Inside Healthcare BI with Newport Credentialing
Things change slowly in the healthcare industry, but according to Newport Credentialing VP Technology David Meier, they are changing—and for the better.
Before the Affordable Healthcare Act (ACA) became law in 2010, patients, care provider groups, and insurance companies were in a three-way tug of war over finances, each party trying to get the highest return on its investment. Although the country’s quest for an optimized healthcare system continues, Meier says the tone of the conversation has moved away from competition and toward patient-centered systems such as value-based care, a more holistic alternative to fee-for-service payment models.
“There has been a major shift in the industry as a whole,” says Meier. “Before, these three groups had their own agendas and didn’t really work well together. Now, provider organizations are working to align with patients’ needs in order to keep them healthy and happy.”
This paradigm shift has had a major impact on healthcare information systems. Now, more than ever, federal regulators are enforcing data integrity standards and holding providers and insurers accountable for their records, putting companies like Newport Credentialing at the center of the action.
Newport Credentialing Solutions produces CARE, a cloud-based credentialing and provider enrollment application complete with workflows, analytics, and business intelligence. Medical groups use CARE to manage their relationships with insurers like MVP and UnitedHealth. Because the providers, or doctors, in each group must enroll with each insurer separately, the recordkeeping is extensive. Not only that, but each insurer has its own requirements for when and how often providers need to update their information, as governmental penalties for inaccuracy are passed down through the insurer to the doctors themselves.
“It’s really become more and more important that the data that we’re providing to the health insurance plans is accurate,” says Meier. “And this is where business intelligence really fits into the whole thing.”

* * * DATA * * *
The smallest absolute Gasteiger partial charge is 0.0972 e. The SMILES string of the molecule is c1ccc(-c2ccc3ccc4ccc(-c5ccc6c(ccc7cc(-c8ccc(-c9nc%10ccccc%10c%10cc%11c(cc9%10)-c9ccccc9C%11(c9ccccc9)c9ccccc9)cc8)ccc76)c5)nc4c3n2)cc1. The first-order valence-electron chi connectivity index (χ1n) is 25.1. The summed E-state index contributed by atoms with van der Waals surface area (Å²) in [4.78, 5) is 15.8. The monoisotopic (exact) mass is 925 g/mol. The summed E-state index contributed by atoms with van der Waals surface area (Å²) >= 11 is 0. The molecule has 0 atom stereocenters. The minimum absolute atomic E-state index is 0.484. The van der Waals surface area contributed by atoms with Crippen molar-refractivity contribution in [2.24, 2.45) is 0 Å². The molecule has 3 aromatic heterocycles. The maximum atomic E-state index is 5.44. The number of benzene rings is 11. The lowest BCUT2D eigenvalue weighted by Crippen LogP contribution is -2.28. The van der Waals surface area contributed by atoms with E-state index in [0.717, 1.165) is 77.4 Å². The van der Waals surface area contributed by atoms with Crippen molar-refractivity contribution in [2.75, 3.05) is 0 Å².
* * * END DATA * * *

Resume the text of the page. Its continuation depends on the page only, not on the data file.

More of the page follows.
According to Meier, modern solutions like CARE find themselves thrust into an ecosystem of disjointed technologies. Although provider groups are continuing to consolidate into larger medical groups, their backend processes and programs are failing to keep pace. As a result, providers often have no way to visualize or even query their data themselves.
In these conditions, even running simple reports is an ordeal. “Let’s say a medical group wants to see all their providers and the locations where those providers are seeing patients,” Meier offers by way of example. “Usually what happens is they have to put in a request to IT, IT has to go into an approval process that then gets slated for work, and then it takes two or three weeks for them to start working on the order. Maybe it’s eight hours worth of effort. The group needs something tomorrow, but they’re not going to get it for a month and a half. And that’s not exaggerating.”
When Newport comes on the scene, its business intelligence capabilities change all this for the client organization. Where before providers were relying on spreadsheets and black boxes, now they are able to access, visualize, and report on their data. Some even elect to use CARE’s ad hoc reporting tool to build custom reports on the fly.
As exciting as this newfound freedom is for provider groups, Meier sees BI’s impact on data management as even more significant. CARE connects to a variety of platforms including billing, HR, privileging, and central verification office systems. In many cases, these systems do not interface with each other, and their manually-entered data is rife with inconsistencies. As the reporting hub and common link between these disjointed systems, CARE often becomes the “source of truth” for provider groups, writing cleansed data to the other systems in the network.
“Although provider data management hasn’t historically been a central tenet of provider enrollment, we realized early on that it needed to be,” Meier explains. “Organizations need to centralize this data somewhere. It can’t be in a hundred different systems throughout the organization, and you can’t filter on a location if you have fifty different ways of spelling it.” BI by its very nature is compelling healthcare organizations to clean up their data practices.
But BI is also helping Newport speed up some of the bureaucratic processes that have been holding healthcare back in the first place. With hard data their fingertips, CARE agents are able to tell medical groups how long it takes them to, for example, complete a step of the enrollment process and flag possible inefficiencies. “It was taking around 45 days for one of our clients to get information back to us,” relates Meier. “We showed them this because we have the data and, in doing so, we cut that down to about 12 days.”
For Meier and the rest of the Newport team, these kinds of victories are ultimately about providing better care. If healthcare 1.0 was about profit, then healthcare 2.0 is, as Meier puts it, about “prioritizing patient health.”
“There are downstream effects for everybody,” he says. “For us, it’s managing data and making sure that provider data is as accurate as possible.”